"I worried that this whole move-to-California-become-a-surfer thing might have been a mistake."
This surf virgin woke up in his truck bed to the sound of crashing waves and an orange glow on the windows.
I’d made it.
Last night’s sand in my boots. Ocean in front of my face. Saltwater destiny. The Pacific.
After feeding the dog breakfast and using the passenger-side door for cover while I took a piss that couldn’t wait, I loaded up and hurried out before a State Parks employee could collect a camping fee.
Driving down the coast, I watched water whiz by and felt elated, but a bit childish too, due to the realization that I couldn’t be more of a cliche in that moment if I tried.
I came to the West Coast to chase a dream, like swarms of delusional folk long before me.
Generations of the starry-eyed, deranged and hallucinatory have made a pilgrimage to The Golden State, pulling pipe dreams with them, only to end up cleaning pool filters, slingin’ lattes to the entitled and surgically mangled, or worst of all, obtaining a real estate license and hawking condos to the newly divorced and desperate.
In my first few hours, I worried that this whole move-to-California-become-a-surfer thing might have been a mistake. Rather than salt, I smelled the distinct possibility that I’d been kidding myself, and was destined to end up selling solar panels or ferrying drunk college kids from UCSB around in an Uber.
To further heighten my creeping insecurities, most of the locals I encountered were bronzed and beautiful.
Thanks to the modern swimwear revolution, butt cheeks breathed free on both sand and sidewalk.
At Surfer’s point, dudes with hair from an early-2000s Hollister ad and cool bumper stickers on their cars changed out of wetsuits under ponchos made out of that cool beach towel material, while I’d already begun contracting a sunburn and was stomping around in boots that showed revolting signs of rot after absorbing a few winters worth of Colorado and New Mexico snow.
Near the piers, pelicans floated over the breeze. What the fuck was a surf virgin doing in a place with Finding Nemo birds?
I felt out of place, like a freshman who had snuck into a party at a senior’s house, and was about to be discovered thrown out by the throat.
So many wiser folks had cautioned me, warning that housing was impossible on the coast, and everything expensive.
Despite their attempts at slowing my roll, when BeachGrit set an opportunity in front of my face, I packed up and sent it from the Rockies.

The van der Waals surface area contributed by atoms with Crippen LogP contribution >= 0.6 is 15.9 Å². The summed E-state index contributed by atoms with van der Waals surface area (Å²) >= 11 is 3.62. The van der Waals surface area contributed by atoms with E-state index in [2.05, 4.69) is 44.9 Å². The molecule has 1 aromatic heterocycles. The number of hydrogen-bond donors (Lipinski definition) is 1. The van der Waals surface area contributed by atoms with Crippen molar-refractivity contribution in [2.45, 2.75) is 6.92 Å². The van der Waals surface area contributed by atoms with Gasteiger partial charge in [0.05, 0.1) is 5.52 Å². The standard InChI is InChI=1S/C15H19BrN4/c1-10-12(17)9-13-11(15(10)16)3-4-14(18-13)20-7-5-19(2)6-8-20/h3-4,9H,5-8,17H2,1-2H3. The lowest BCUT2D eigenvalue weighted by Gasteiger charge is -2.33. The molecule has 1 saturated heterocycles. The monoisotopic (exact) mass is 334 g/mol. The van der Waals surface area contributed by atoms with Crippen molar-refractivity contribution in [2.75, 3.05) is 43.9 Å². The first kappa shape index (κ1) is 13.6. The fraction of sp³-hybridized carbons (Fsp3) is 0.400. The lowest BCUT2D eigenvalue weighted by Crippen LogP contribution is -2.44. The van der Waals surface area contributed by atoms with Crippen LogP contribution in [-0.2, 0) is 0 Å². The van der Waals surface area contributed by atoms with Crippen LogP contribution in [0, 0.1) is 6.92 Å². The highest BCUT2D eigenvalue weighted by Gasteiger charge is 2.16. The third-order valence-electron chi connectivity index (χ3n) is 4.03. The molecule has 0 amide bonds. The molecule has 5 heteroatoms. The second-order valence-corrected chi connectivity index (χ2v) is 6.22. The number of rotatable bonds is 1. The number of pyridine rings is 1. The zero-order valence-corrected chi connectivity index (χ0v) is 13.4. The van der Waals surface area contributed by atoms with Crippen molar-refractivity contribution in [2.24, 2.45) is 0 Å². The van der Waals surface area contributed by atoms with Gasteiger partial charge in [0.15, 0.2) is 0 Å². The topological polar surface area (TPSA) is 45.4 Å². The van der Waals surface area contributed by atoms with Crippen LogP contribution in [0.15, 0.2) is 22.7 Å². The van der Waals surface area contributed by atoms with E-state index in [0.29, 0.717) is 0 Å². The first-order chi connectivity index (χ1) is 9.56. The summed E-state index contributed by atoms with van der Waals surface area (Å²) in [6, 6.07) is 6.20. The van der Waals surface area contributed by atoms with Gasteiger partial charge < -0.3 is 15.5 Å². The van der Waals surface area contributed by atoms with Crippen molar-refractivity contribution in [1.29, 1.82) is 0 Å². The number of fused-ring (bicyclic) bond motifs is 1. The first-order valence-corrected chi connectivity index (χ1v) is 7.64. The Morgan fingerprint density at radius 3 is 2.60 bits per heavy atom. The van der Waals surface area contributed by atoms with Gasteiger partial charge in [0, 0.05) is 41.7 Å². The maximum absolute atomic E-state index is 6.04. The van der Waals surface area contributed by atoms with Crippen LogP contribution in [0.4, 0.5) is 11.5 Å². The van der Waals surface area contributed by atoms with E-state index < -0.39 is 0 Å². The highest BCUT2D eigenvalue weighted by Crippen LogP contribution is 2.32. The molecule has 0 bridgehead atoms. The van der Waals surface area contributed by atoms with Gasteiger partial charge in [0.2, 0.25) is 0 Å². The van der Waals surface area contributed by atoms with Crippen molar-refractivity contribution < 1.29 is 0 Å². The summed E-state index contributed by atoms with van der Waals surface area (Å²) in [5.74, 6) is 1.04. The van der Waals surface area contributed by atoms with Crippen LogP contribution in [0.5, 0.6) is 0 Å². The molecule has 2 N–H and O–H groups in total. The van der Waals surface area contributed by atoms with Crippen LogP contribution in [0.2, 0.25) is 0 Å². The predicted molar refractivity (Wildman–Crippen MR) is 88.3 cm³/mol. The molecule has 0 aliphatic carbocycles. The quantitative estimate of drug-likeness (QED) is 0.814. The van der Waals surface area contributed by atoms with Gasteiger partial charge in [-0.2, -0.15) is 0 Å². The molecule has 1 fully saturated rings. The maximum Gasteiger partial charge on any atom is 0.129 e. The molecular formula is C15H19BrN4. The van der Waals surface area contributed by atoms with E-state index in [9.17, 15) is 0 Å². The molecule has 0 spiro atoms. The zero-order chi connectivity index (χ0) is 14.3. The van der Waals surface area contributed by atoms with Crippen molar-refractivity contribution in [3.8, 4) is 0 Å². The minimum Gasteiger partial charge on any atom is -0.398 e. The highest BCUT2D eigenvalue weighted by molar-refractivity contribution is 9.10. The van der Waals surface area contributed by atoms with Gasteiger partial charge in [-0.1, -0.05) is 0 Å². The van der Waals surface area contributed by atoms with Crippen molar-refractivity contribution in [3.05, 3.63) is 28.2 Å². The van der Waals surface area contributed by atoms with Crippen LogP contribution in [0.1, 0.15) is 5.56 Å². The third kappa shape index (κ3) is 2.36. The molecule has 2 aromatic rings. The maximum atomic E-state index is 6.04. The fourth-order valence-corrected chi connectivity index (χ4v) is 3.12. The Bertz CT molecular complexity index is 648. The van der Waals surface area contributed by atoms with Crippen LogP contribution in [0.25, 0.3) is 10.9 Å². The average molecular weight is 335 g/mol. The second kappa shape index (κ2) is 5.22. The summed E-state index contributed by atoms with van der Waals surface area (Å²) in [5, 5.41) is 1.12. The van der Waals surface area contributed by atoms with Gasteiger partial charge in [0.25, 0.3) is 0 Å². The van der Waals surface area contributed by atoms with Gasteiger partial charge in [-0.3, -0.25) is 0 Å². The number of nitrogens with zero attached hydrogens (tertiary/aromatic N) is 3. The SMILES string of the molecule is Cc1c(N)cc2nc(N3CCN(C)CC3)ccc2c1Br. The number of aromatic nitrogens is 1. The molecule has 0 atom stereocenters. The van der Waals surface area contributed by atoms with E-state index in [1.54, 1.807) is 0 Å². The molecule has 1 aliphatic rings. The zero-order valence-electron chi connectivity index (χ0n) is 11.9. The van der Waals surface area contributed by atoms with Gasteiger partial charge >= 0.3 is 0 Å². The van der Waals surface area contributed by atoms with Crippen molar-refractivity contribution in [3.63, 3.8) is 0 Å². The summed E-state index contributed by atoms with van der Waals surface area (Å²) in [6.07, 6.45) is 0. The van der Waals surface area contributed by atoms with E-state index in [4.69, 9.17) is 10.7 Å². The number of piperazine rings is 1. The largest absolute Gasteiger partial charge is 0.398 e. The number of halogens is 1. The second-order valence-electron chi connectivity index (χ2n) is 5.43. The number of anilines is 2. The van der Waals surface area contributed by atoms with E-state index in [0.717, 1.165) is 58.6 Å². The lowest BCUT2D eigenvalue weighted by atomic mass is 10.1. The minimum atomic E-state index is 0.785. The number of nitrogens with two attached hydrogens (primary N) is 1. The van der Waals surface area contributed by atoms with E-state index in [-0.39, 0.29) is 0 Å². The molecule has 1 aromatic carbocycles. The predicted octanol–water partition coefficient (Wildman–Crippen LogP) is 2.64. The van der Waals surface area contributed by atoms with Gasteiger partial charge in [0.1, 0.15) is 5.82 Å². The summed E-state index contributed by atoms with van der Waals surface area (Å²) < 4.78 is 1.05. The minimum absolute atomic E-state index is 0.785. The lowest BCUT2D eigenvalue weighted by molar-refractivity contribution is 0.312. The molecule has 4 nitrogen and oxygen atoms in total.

But now shit was real, and I, a surf virgin, was living out of a truck with a 120-pound dog– impulsive and reckless, as is my way.
Checking the internet for leads every twenty minutes, I failed to find any hope on a place to rent.
In the first surf shop I toured, wetsuits and boards were prohibitively expensive. There was a teenager at the register with much cooler tattoos than me, who watched with a mocking eye as I browsed discount flip flops and board shorts.
I tried on a Mr. Zogg’s shirt, but saw a high-alpine, UV-intolerant fraud staring back from the mirror. After hanging it back on the rack I scurried out.
Trying to get comfortable in the back of my truck with the dog at night, I frantically calculated how long I could last before my funds would be depleted by this fossil fuel averse, dollar-devouring wasteland.
It was looking more and more likely that I’d end up on the phone trying to swindle a loan out of a distant relative to get back home before I’d ever come close to sniffing a successful ride on a wave.
But then, after another desperate check of the internet, I found, then toured, a furnished, dog-friendly, reasonably priced casita.
It came complete with a vintage ‘Endless Summer’ poster on the wall. A sign!
After a handshake agreement with the landlord to move in the next day, I ripped back to my campsite to steal another fee-free night of camping, howling painfully shitty Nickelback lyrics out the window on my way.
I’d say California wind felt good blowing through my hair, but, I have none.
The next afternoon I returned to the same surf shop, bought a pair of half-off Reef flip flops and restrained myself from slapping the tatts off the smug cashier.
I then found employment making drinks at a tiki bar, met some folks at a yoga class who offered to take me to some beginner breaks once I got a board, and then BeachGrit’s very own Jen See was kind enough to take the time to provide a detailed guide of what I needed to buy, where I needed to go, and how to start getting myself comfortable with reading and being in the wet stuff.
And then, more grace from the gods of surf.
After serving him the perfect mai tai and telling my story, a seasoned local surfer offered me a used wetsuit and two different boards– all on the arm, free of charge.
I’ll be paddling out for the first time before the weekend is out.
Just like that, I went from hopeless transient to merman-in-the-making.
At Mondos, I sat in the sand and watched an older fella (who looked like he collected and sold used hub caps for a living) painfully stretch his wetsuit over a Miller High Life belly, huff and puff his way to the edge of the water, then successfully paddle out and ride.
Confidence, fully renewed.
Which is bad news for the shitgibbons and grundle butter keyboardists in the comment section.
Like it or not, pretty soon, I’m gonna be one of you.
Read Adrian’s debut story here, “I’ve never surfed before but I think I probably should!” here.
And the follow up, “A surf virgin goes to California” here.